Saturday, 24 September 2016

Trustpower takes multi-period pricing a bit too far

Last week in ECON100 we covered pricing strategy. Part of that topic looks at customer lock-in and multi-period pricing. Customer lock-in occurs when customers find it difficult (costly) to change once they have started purchasing a particular good or service. Customers are typically locked in because of high switching costs (literally the costs of switching from one good or service to another). Switching costs might include contract termination fees, but also include other costs such as the cost of searching for an alternative good, and learning how it works, etc. It is these high switching costs that prevent customers from changing to substitute products.

Firms can take advantage of having locked-in customers through multi-period pricing. This occurs when the initial price is low (to attract customers) and then the price is raised once the customers are locked in. Multi-period pricing only increases profits if the customer is locked in - if the customer is free to move to other providers, then when the price is increased they are likely to do so. There are lots of examples of multi-period pricing - one of my favourites is that it is a good explanation for why drug dealers give away free samples of their highest-quality (and most addictive) product.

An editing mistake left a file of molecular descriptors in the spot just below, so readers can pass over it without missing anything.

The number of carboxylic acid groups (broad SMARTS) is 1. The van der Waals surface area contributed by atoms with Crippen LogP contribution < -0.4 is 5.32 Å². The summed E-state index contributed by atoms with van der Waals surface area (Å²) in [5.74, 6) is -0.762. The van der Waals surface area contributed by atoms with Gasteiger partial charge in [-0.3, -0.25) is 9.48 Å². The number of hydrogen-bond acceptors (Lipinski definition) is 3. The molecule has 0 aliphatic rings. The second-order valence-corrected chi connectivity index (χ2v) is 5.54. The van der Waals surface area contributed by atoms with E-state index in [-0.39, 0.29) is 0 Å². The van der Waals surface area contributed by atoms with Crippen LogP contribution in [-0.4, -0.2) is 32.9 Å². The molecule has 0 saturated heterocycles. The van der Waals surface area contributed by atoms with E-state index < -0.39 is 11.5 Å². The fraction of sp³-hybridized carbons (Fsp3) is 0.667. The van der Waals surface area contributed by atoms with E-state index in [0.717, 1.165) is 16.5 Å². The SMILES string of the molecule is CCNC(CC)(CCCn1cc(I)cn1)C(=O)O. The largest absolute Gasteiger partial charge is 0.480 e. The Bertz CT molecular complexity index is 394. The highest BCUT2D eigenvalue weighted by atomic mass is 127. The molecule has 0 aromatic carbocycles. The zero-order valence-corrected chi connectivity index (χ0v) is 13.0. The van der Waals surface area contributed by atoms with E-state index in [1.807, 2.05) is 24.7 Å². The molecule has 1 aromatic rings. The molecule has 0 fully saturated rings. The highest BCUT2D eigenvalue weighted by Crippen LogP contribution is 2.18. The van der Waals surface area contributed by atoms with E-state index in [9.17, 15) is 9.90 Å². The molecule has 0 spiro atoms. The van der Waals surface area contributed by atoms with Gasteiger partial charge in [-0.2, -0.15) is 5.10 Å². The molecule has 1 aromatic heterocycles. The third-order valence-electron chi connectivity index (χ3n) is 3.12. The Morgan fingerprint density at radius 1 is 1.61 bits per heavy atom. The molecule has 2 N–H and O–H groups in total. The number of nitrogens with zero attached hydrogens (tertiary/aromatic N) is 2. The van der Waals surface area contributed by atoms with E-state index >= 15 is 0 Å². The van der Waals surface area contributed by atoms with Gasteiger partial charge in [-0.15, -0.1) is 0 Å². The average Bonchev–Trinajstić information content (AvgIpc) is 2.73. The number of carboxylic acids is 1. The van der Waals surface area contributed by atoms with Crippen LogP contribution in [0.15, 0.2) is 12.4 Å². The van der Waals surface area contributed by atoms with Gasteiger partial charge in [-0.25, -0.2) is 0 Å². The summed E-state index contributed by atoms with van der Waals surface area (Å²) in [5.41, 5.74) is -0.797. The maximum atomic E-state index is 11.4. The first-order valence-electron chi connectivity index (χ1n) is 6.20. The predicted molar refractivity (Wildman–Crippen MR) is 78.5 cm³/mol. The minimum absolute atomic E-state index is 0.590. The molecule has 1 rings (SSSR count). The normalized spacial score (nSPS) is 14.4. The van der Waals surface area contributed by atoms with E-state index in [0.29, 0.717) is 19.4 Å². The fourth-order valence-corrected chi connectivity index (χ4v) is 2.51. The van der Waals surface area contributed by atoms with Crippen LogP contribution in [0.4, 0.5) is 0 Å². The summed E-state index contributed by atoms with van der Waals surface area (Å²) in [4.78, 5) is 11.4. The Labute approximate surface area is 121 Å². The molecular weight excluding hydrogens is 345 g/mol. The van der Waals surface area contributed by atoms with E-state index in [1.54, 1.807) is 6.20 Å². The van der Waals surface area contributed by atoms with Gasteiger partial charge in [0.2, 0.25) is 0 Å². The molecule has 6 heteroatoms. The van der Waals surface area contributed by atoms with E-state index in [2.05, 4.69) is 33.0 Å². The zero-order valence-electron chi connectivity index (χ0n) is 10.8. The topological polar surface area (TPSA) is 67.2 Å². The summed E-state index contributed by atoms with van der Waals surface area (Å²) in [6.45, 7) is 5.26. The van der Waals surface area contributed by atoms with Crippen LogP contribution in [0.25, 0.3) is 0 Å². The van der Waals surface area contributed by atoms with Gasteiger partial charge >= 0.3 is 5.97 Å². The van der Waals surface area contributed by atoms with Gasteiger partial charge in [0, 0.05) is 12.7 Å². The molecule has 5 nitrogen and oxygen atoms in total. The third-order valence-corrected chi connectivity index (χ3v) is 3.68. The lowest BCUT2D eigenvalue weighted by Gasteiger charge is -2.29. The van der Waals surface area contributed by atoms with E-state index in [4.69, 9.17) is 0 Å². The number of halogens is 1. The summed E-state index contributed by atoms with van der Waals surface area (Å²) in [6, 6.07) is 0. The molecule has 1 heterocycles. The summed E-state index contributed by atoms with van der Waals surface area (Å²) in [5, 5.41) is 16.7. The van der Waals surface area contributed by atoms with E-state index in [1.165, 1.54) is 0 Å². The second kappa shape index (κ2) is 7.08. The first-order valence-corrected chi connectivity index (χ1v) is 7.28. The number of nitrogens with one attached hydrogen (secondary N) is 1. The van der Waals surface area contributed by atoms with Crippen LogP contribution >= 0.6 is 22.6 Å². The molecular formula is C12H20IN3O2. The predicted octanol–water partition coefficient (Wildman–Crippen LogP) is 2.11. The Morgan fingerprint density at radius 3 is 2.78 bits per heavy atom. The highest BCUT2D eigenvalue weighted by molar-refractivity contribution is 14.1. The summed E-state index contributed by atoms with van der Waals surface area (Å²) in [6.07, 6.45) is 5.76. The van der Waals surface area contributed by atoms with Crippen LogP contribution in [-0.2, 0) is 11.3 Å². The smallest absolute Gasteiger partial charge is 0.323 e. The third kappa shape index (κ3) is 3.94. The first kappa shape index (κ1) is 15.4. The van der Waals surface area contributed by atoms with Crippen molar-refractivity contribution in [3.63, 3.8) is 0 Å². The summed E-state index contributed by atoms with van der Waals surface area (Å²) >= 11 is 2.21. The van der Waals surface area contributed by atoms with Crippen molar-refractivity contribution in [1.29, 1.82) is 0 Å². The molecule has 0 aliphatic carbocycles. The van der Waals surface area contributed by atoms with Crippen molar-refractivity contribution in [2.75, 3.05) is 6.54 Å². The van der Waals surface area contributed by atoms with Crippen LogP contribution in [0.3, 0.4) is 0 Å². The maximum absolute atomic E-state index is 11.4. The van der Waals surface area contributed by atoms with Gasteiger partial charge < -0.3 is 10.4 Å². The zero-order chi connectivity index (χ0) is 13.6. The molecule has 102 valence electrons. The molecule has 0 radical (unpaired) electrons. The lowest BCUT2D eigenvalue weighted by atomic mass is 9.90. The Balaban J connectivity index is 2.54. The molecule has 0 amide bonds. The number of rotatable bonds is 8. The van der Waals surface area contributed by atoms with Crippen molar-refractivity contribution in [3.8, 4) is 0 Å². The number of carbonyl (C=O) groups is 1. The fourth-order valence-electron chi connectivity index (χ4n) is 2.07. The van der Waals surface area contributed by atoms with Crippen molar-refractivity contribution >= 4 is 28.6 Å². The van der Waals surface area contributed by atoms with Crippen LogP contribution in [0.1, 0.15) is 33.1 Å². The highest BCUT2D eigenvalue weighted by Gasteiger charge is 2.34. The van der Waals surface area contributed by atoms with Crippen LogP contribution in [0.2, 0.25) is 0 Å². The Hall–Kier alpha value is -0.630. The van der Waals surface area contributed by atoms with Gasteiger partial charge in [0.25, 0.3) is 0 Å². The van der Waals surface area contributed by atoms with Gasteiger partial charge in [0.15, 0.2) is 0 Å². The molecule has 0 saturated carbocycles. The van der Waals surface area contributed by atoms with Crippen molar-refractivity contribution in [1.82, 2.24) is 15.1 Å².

So, it was interesting to read this article in the New Zealand Herald last week, about the strategy employed by Trustpower:
Trustpower has been hauled through the courts and fined $390,000 for misleading consumers over a campaign for an unlimited broadband deal.
Between March and July last year, Trustpower promoted a $49 a month for 12 months unlimited data broadband plan, under the campaign theme: "Good things happen when power and broadband get together." ...
However, the $49 price was available only to customers who signed up for power and broadband at the same address on a 24-month contract term.
For the last 12 months on the contract the cost jumped to $79 a month and if a customer wished to cancel the contract at any time during the 24-month period they would incur exit fees.
This is a classic example of multi-period pricing, supported by locking customers into a contract through the use of a high termination fee. It is worth noting that the Commerce Commission took issue not with the multi-period pricing strategy itself, but with the way it was marketed - the increased price over the second 12 months of the 24-month contract was buried in the fine print of the advertisements for the deal. If Trustpower had been more up-front about the terms of the deal, it wouldn't have attracted the Commission's attention (but it might not have attracted as many consumers' attention either!).

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